Cardinal Zuppi, who serves as Pope Francis’ personal envoy for peace in the conflict, went further, quoting the late Major Archbishop of Kyiv-Galicia, His Eminence Lubomyr Cardinal Husar, saying, “…the true final victory will be possible if we all behave like human beings in the full sense of the word. All other victories are only partial or imaginary and will never lead to true peace.” Cardinal Husar, who died in 2017, is widely held as a great Ukrainian patriot and wise bishop who enjoyed a reputation as promoting a strong ethical and moral theology. However, Cardinal Zuppi’s quoting Cardinal Husar out-of-context to make his point wholly misfired. Russians, who continue to wage a cruel and illegal war replete with ongoing war crimes and crimes against humanity cannot be considered to be “behave[ing] like human beings in the full sense of the word”.
For their part, the Ukrainian bishops attending the Synod themed “Pastoral assistance to the victims of war” expressed their concern about both the Bishop of Rome’s comments and the messaging emanating from the Vatican. The Ukrainian prelates claimed to have had a “frank conversation” with Francis, the Bishop of Rome. The conversation was made possible because of the extraordinary request of Pope Francis to expand his time with his Ukrainian churchmen in order to engage in a more expansive dialogue with them. Still, their message was characterised as expressing “the Ukrainian people’s pain, suffering, and a certain disappointment”.
Following their meeting, the Ukrainian Greek Catholic Bishops in communion with Rome “… expressed to the pope everything that our faithful in Ukraine and throughout the world entrusted us to convey to His Holiness”. According to those in attendance, the Ukrainian prelates cites specific statements that certain actions and comments made by the Supreme Pontiff, “… are painful and difficult for the Ukrainian people, who are currently bleeding in the struggle for their dignity and independence.” Purportedly, the Greek Catholic Bishops of Ukraine conveyed to Pope Francis, “… the faithful of our Church are sensitive to every word of Your Holiness as the universal voice of truth and justice”. One of the most stinging messages Pope Francis heard from his brother bishops from Ukraine was how “Russian propaganda” had used the Pope’s and Holy See’s actions and words to justify “the murderous ideology of the ‘Russian World’”.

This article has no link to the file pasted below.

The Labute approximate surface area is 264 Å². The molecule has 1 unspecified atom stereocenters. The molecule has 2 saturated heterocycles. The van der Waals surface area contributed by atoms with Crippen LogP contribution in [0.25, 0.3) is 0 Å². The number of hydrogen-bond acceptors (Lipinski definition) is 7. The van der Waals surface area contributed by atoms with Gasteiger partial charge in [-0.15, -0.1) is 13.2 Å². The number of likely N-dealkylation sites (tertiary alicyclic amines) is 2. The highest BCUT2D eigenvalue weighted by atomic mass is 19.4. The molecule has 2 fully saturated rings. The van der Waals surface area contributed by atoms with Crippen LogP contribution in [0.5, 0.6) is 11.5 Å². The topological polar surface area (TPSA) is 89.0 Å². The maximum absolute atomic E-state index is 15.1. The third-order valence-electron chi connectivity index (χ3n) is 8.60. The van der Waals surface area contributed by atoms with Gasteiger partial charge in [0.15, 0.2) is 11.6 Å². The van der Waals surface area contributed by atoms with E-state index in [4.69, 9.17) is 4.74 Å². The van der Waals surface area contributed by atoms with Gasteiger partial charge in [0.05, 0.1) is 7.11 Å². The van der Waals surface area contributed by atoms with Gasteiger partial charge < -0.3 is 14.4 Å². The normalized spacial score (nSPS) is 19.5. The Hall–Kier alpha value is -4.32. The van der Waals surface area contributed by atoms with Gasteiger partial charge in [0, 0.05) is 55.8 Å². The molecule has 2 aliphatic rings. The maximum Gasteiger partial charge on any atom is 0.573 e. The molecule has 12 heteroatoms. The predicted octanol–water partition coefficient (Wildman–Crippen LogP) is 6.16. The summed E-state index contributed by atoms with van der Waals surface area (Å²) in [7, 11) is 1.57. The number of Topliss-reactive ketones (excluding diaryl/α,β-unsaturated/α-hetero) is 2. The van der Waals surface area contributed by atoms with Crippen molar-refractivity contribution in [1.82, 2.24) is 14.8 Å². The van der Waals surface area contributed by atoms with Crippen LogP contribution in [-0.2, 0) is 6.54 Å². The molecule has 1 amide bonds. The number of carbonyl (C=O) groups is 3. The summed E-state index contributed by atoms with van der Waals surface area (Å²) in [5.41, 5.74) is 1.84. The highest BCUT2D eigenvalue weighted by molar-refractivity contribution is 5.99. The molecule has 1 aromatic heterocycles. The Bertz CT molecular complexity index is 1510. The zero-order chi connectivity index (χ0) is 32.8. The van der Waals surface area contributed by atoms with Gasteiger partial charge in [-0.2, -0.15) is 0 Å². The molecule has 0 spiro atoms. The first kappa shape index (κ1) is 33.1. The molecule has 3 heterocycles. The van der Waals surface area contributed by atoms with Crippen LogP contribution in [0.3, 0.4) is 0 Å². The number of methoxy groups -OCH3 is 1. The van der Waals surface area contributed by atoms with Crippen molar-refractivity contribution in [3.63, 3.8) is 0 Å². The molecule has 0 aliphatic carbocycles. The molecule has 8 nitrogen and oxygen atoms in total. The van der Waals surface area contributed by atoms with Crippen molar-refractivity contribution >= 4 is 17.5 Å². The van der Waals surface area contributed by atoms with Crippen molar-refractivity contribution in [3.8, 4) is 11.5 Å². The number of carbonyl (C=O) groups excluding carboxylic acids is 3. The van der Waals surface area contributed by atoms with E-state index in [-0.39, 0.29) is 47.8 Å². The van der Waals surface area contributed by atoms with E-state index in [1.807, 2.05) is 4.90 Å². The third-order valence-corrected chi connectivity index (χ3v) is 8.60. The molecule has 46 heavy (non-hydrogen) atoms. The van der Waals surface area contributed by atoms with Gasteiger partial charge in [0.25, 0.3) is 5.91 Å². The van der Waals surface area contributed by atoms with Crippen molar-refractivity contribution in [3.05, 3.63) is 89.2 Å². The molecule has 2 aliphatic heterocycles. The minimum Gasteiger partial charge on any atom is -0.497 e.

One of the more curious aspects of the Vatican’s conduct regarding Russia’s illegal conduct in Ukraine is the Holy See’s virtual silence concerning Russia’s arrest without cause of two Roman Catholic priests. Redemptorist priests Father Ivan Levytskyi and Father Bohdan Haleta were detained by Russian troops in November 2022. Both priests whose ministries were centred on Berdyansk in the Zaporizhzhia oblast, were accused of planning a “terrorist attack” upon Russia and have been held in an unknown location for the past 11-months. The Ukrainian prelates presented Pope Francis with some of Levytskyi and Haleta’s personal belongings, including a missionary cross, a prayer book, and a rosary. The delegation from Ukraine urged the Holy See to be more active in the release of Ukrainian prisoners held by Russia, including the two Redemptorist priests.
The Synodical meeting was far from hostile, even if uncomfortable for the participants. The Greek Catholic delegation from Ukraine presented His Holiness Pope Francis with precious icons and made demonstrations of their fidelity and close bonds to the Holy See.
Synodical Meetings Followed Papal Visit to Mongolia
Earlier last week, returning from a Papal visit to Mongolia, His Holiness Pope Francis sought to quell the uproar caused by his comments about Russia last week that raised the ire of Ukrainians and Westerners in general. Despite days of statements released by the Holy See and various Vatican diplomats and officials trying to clarify the Pontiff’s remarks, Pope Francis took the opportunity aboard the Papal jet to try to make amends for what has widely been seen as his tacit praise for imperialism in general and Russia in particular.